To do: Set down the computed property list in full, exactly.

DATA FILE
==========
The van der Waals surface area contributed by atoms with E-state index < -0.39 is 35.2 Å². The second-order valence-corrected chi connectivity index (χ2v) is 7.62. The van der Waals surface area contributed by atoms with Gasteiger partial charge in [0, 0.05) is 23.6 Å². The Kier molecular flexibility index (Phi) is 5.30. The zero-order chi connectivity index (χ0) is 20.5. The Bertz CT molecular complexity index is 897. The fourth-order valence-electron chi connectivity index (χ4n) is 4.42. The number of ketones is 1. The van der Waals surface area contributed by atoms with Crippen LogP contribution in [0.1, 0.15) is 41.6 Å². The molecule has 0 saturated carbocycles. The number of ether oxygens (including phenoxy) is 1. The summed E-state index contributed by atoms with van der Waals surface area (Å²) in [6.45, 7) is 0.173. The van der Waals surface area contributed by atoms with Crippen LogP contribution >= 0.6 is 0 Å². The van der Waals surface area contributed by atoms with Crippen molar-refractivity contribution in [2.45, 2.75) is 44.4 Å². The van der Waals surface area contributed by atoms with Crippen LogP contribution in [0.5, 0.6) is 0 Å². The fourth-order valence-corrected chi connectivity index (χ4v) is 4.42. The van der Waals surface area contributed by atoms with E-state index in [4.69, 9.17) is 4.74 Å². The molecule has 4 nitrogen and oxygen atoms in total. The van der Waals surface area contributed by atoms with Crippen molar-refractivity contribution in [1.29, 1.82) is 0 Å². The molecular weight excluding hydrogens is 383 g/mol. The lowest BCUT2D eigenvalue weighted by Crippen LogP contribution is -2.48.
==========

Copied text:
The van der Waals surface area contributed by atoms with E-state index < -0.39 is 35.2 Å². The second-order valence-corrected chi connectivity index (χ2v) is 7.62. The van der Waals surface area contributed by atoms with Gasteiger partial charge in [0, 0.05) is 23.6 Å². The Kier molecular flexibility index (Phi) is 5.30. The zero-order chi connectivity index (χ0) is 20.5. The Bertz CT molecular complexity index is 897. The fourth-order valence-electron chi connectivity index (χ4n) is 4.42. The number of ketones is 1. The van der Waals surface area contributed by atoms with Crippen LogP contribution in [0.1, 0.15) is 41.6 Å². The molecule has 0 saturated carbocycles. The number of ether oxygens (including phenoxy) is 1. The summed E-state index contributed by atoms with van der Waals surface area (Å²) in [6.45, 7) is 0.173. The van der Waals surface area contributed by atoms with Crippen LogP contribution >= 0.6 is 0 Å². The van der Waals surface area contributed by atoms with Crippen molar-refractivity contribution in [2.45, 2.75) is 44.4 Å². The van der Waals surface area contributed by atoms with Crippen LogP contribution in [0.5, 0.6) is 0 Å². The fourth-order valence-corrected chi connectivity index (χ4v) is 4.42. The van der Waals surface area contributed by atoms with E-state index in [4.69, 9.17) is 4.74 Å². The molecule has 4 nitrogen and oxygen atoms in total. The van der Waals surface area contributed by atoms with Crippen molar-refractivity contribution in [1.29, 1.82) is 0 Å². The molecular weight excluding hydrogens is 383 g/mol. The lowest BCUT2D eigenvalue weighted by Crippen LogP contribution is -2.48.